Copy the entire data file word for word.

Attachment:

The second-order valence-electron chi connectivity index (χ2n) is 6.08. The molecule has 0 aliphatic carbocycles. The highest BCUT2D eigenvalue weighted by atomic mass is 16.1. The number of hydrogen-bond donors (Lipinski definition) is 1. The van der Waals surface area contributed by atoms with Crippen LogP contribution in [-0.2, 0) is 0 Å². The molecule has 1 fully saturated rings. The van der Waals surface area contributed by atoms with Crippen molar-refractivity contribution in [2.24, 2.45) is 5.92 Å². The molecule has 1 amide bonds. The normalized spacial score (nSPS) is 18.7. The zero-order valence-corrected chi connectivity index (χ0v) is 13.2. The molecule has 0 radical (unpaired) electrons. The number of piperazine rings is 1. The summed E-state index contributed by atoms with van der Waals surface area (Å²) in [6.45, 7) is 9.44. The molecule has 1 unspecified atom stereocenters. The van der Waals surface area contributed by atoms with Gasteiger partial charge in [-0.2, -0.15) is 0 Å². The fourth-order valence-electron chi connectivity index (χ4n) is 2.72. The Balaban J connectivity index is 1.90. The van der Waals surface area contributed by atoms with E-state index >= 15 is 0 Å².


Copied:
The second-order valence-electron chi connectivity index (χ2n) is 6.08. The molecule has 0 aliphatic carbocycles. The highest BCUT2D eigenvalue weighted by atomic mass is 16.1. The number of hydrogen-bond donors (Lipinski definition) is 1. The van der Waals surface area contributed by atoms with Crippen LogP contribution in [-0.2, 0) is 0 Å². The molecule has 1 fully saturated rings. The van der Waals surface area contributed by atoms with Crippen molar-refractivity contribution in [2.24, 2.45) is 5.92 Å². The molecule has 1 amide bonds. The normalized spacial score (nSPS) is 18.7. The zero-order valence-corrected chi connectivity index (χ0v) is 13.2. The molecule has 0 radical (unpaired) electrons. The number of piperazine rings is 1. The summed E-state index contributed by atoms with van der Waals surface area (Å²) in [6.45, 7) is 9.44. The molecule has 1 unspecified atom stereocenters. The van der Waals surface area contributed by atoms with Gasteiger partial charge in [-0.2, -0.15) is 0 Å². The fourth-order valence-electron chi connectivity index (χ4n) is 2.72. The Balaban J connectivity index is 1.90. The van der Waals surface area contributed by atoms with E-state index >= 15 is 0 Å².